Sleepers come in all shapes and sizes, but sedans are commonly-featured. Models like the Mercedes-Benz 500E and Subaru Legacy Spec B look little-different from their baser counterparts. Which makes them perfect for robbers looking to hide or run away from the fuzz. And decades before the Lotus Carlton rocketed past British cops, the Jaguar Mk2 was doing the same thing.
The Jaguar Mk2’s history
In the mid-1950s, Jaguar had the fastest production car in the world, the 120-mph XK120. It was also fresh off several Le Mans wins with its C-Type and D-Type racers. The former introduced disc brakes to the racing world and the latter was the first monocoque, or unibody, race car.
Besides pickup trucks and non-crossover SUVs, today every passenger car uses unibody construction. But at the time, automakers still made bare frames and engines that coachbuilders supplied bodies for. Monocoques were for airplanes, not cars.
However, at the same time as Jaguar was developing the D-Type, it was also working on a unibody road car, Silodrome reports. Codenamed ‘Project Utah,’ it would eventually result in the 1955 Jaguar Mk1. It was available with a 2.4-liter or a 3.4-liter sedan, and in 1957 it gained disc brakes. And at the time, it was a decently fast and sporty sedan, capable of reaching and maintaining 100 mph. Several racing versions were produced, and are still seen tearing it up at Goodwood.
Its successor, the 1959 Jaguar Mk2, though, would take company founder Sir William Lyons’ “Space, Grace, Pace” ideals even further.
The Jaguar Mk2 has style and speed
Externally, the Jaguar Mk2 looks fairly similar to the earlier Mk1. However, compared to the earlier sedan, the Mk2 has a larger cabin, bigger windows, and a wider rear track, Hagerty reports. Also, it has different front suspension geometry, and standard 4-wheel disc brakes, RM Sotheby’s reports.
The Jaguar Mk2 offered the same 120-hp 2.4-liter and 210-hp 3.4-liter six-cylinder engines as the Mk1, ClassicCars reports. There was also a Daimler-badged version with an aluminum-alloy 140-hp 2.5-liter V8. It weighs about 150 pounds less than the 2.4-liter six-cylinder, which makes for better handling.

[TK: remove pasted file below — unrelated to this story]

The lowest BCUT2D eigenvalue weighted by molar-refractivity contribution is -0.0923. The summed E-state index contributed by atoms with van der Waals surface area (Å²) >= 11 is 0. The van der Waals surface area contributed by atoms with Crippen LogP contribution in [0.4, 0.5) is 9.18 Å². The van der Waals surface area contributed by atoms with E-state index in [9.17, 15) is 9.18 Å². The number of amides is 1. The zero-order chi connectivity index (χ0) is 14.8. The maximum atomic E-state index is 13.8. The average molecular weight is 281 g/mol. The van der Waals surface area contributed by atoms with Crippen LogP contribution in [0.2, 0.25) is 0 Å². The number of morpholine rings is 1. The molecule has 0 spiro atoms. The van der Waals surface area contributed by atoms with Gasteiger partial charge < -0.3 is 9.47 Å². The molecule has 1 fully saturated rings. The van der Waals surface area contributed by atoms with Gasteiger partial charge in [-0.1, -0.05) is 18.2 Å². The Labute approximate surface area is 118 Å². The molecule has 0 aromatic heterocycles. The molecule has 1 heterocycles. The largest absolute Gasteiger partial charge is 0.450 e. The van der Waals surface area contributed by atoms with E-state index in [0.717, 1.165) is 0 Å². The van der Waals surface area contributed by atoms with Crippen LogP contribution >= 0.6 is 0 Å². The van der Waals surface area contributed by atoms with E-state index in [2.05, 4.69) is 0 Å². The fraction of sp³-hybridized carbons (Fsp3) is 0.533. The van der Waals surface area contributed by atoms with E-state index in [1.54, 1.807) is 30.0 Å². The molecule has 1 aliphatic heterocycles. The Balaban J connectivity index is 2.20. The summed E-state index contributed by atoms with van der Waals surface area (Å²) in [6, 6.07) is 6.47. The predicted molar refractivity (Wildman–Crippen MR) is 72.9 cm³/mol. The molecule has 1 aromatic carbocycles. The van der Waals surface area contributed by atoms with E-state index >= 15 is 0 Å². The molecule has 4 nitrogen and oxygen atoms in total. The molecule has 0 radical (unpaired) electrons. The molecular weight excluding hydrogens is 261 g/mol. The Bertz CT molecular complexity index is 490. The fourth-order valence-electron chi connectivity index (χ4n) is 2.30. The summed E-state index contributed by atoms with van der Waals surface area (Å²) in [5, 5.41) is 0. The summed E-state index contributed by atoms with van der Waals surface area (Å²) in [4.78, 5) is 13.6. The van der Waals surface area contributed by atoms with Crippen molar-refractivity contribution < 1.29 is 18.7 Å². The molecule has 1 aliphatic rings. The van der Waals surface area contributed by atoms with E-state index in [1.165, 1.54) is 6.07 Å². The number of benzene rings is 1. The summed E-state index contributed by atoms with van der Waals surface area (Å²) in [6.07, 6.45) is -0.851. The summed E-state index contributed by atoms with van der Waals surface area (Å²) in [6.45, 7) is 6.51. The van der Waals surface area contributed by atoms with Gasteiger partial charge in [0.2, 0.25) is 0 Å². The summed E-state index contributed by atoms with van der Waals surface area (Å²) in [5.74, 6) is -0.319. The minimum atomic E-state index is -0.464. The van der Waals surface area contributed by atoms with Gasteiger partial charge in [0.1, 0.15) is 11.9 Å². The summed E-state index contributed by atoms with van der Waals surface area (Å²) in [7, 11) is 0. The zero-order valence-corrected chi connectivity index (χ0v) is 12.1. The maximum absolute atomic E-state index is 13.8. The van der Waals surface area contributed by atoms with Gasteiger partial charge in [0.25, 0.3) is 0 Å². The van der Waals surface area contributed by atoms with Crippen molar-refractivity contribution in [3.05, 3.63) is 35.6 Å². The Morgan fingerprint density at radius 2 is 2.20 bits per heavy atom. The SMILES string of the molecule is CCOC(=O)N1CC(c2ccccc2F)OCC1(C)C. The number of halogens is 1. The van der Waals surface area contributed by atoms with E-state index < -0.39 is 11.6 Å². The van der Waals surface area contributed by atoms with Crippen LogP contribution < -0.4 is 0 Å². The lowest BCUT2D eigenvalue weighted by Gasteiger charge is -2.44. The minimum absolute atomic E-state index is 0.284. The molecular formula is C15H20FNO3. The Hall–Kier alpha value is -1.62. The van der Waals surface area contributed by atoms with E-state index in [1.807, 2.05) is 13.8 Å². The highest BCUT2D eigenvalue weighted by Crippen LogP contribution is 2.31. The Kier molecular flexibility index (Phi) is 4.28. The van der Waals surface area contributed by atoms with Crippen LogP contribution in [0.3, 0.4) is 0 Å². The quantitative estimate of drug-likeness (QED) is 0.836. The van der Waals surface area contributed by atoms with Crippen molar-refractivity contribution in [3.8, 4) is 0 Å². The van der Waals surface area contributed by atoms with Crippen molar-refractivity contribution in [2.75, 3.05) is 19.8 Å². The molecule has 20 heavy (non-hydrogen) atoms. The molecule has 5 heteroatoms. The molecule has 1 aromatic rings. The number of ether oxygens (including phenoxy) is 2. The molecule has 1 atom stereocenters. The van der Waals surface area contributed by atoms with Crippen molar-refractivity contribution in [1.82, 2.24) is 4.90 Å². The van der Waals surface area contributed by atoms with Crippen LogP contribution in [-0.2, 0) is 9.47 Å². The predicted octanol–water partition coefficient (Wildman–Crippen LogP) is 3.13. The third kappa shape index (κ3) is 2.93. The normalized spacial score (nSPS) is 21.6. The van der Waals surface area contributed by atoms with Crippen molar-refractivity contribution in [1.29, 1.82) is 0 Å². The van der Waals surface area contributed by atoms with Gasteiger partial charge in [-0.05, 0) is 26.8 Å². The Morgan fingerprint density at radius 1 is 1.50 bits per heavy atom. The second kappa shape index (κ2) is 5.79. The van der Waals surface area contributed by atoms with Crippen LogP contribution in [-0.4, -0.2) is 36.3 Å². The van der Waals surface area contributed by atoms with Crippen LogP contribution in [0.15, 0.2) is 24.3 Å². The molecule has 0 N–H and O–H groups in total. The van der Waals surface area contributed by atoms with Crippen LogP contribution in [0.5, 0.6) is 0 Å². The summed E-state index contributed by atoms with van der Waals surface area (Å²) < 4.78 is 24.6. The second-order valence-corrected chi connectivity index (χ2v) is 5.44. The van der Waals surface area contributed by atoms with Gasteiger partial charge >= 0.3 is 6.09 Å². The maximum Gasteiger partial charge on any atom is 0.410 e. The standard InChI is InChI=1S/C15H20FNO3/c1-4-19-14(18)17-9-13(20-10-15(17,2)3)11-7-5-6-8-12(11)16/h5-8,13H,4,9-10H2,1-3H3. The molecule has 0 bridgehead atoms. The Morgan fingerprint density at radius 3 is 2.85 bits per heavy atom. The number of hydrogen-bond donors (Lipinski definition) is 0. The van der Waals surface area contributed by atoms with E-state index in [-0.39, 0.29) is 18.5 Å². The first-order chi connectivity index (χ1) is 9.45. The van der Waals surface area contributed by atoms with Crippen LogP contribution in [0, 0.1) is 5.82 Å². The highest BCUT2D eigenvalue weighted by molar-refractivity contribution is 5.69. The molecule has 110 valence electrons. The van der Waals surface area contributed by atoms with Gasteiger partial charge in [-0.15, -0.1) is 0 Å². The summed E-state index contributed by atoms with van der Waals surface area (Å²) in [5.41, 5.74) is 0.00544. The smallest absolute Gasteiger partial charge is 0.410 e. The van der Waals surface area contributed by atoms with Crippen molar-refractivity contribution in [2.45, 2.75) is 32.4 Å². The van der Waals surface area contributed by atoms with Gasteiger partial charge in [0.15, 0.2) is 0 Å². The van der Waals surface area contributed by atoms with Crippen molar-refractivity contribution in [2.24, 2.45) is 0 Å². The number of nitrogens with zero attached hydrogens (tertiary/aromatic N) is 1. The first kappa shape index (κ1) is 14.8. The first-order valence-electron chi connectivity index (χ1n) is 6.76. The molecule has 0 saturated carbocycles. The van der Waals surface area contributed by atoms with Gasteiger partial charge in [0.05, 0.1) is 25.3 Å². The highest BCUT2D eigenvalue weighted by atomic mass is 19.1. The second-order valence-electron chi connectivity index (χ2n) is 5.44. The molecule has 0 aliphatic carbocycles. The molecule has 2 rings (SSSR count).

But today, the most desirable models are the ones with the 3.8-liter six-cylinder engine, Silverstone Auctions reports. It’s rated at 220 hp and 240 lb-ft, and with a 4-speed manual, the RWD sedan can go 0-60 in 8.5 seconds. True, that doesn’t seem fast today. But combined with its 125-mph top speed, that made it the fastest production sedan in the world.
It was so fast that it quickly became the get-away vehicle of choice for British bank robbers, Hagerty reports. This meant, much like Italian police did with Ferrari, the cops needed Jaguar Mk2s of their own. The Mk2 made such an impact that a 1960 model was the hero car for the British detective show Morse. The late Sir Stirling Moss also raced a Jaguar Mk2 regularly, Petrolicious reports.
Driving one today, it’s easy to see why the Jaguar Mk2 became known as ‘the bank robber’s car,’ Goodwood reports. Visibility is excellent, and the 3.8-liter engine has plenty of low-end torque. Although power steering became an option, the sedan doesn’t need it to be easy-to-drive. And the comfortable leather-upholstered interior, with real-wood dash, has seating for 5.
Getting one today
Pristine 1959-1967 Jaguar Mk2s, especially ones with the 3.8-liter engine, can be pricey. Hagerty reports Concours-level examples can cost $80,000-$90,000. However, it’s possible to find good-condition ones on Bring a Trailer for $20,000-$30,000.
There’s even a Jaguar Mk2 restomod available, based on a one-off originally designed by none other than former Jaguar design director Ian Callum. He grew up watching the Mk2 star as the bad guys’ car of choice on TV. And when he finally got one, he decided to make it even better, Motor Trend reports, with the help of British restoration shop Classic Motor Cars.
The CMC Jaguar Mk2 by Callum is almost-fully de-chromed, with functional rear air vents and a 1.2”-lower ride height. Under the hood is a 260-bhp 4.3-liter version of the original six-cylinder engine, linked to a modern 5-speed manual. The rear axle is CMC’s own patented design. Plus, the sedan rides on a redesigned suspension with adjustable dampers, stiffer springs, and upgraded anti-roll bars. It also has modern power steering and a Clarion audio system with a backup camera. And the interior features red leather upholstery, wood trim, and custom gauges and switches.
Getting one of CMC’s Jaguar Mk2s, though, won’t be easy on the wallet. The build costs about $600k, Car and Driver reports.
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